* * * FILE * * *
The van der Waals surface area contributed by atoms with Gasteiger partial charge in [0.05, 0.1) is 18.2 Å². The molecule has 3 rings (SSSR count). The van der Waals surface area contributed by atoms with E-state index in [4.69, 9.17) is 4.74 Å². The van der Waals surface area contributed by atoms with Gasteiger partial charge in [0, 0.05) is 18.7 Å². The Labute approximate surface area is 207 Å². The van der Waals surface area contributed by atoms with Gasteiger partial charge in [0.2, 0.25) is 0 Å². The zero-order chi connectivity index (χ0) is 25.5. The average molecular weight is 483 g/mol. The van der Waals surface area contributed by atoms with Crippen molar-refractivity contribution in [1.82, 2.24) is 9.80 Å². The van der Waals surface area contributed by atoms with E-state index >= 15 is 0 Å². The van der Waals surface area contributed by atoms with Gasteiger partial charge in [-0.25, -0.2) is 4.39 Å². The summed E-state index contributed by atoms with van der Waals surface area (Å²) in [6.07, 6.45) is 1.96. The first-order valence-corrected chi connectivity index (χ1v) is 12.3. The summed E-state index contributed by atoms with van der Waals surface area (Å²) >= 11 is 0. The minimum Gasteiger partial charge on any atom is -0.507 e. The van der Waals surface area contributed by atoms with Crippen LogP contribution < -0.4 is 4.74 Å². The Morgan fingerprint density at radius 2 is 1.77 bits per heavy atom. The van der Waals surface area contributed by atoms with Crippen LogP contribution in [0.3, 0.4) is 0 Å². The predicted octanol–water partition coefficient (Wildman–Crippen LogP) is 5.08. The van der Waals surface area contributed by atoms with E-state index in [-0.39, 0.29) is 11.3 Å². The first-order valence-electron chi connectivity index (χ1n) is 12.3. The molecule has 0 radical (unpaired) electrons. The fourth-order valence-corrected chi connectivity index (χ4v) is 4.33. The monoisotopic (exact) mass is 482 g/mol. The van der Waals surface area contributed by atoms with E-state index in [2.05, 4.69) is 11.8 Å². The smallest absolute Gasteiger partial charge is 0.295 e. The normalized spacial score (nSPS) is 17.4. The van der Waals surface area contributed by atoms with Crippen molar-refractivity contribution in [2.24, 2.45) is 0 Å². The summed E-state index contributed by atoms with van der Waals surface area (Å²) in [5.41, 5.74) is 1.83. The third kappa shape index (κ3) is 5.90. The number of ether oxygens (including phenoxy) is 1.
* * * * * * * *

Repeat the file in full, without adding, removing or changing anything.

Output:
The van der Waals surface area contributed by atoms with Gasteiger partial charge in [0.05, 0.1) is 18.2 Å². The molecule has 3 rings (SSSR count). The van der Waals surface area contributed by atoms with E-state index in [4.69, 9.17) is 4.74 Å². The van der Waals surface area contributed by atoms with Gasteiger partial charge in [0, 0.05) is 18.7 Å². The Labute approximate surface area is 207 Å². The van der Waals surface area contributed by atoms with Gasteiger partial charge in [0.2, 0.25) is 0 Å². The zero-order chi connectivity index (χ0) is 25.5. The average molecular weight is 483 g/mol. The van der Waals surface area contributed by atoms with Crippen molar-refractivity contribution in [1.82, 2.24) is 9.80 Å². The van der Waals surface area contributed by atoms with E-state index >= 15 is 0 Å². The van der Waals surface area contributed by atoms with Gasteiger partial charge in [-0.25, -0.2) is 4.39 Å². The summed E-state index contributed by atoms with van der Waals surface area (Å²) in [6.07, 6.45) is 1.96. The first-order valence-corrected chi connectivity index (χ1v) is 12.3. The summed E-state index contributed by atoms with van der Waals surface area (Å²) >= 11 is 0. The minimum Gasteiger partial charge on any atom is -0.507 e. The van der Waals surface area contributed by atoms with Crippen LogP contribution < -0.4 is 4.74 Å². The Morgan fingerprint density at radius 2 is 1.77 bits per heavy atom. The van der Waals surface area contributed by atoms with Crippen LogP contribution in [0.3, 0.4) is 0 Å². The predicted octanol–water partition coefficient (Wildman–Crippen LogP) is 5.08. The van der Waals surface area contributed by atoms with E-state index in [-0.39, 0.29) is 11.3 Å². The first-order valence-electron chi connectivity index (χ1n) is 12.3. The molecule has 0 radical (unpaired) electrons. The fourth-order valence-corrected chi connectivity index (χ4v) is 4.33. The monoisotopic (exact) mass is 482 g/mol. The van der Waals surface area contributed by atoms with E-state index in [2.05, 4.69) is 11.8 Å². The smallest absolute Gasteiger partial charge is 0.295 e. The normalized spacial score (nSPS) is 17.4. The van der Waals surface area contributed by atoms with Crippen molar-refractivity contribution in [2.24, 2.45) is 0 Å². The summed E-state index contributed by atoms with van der Waals surface area (Å²) in [5.41, 5.74) is 1.83. The third kappa shape index (κ3) is 5.90. The number of ether oxygens (including phenoxy) is 1.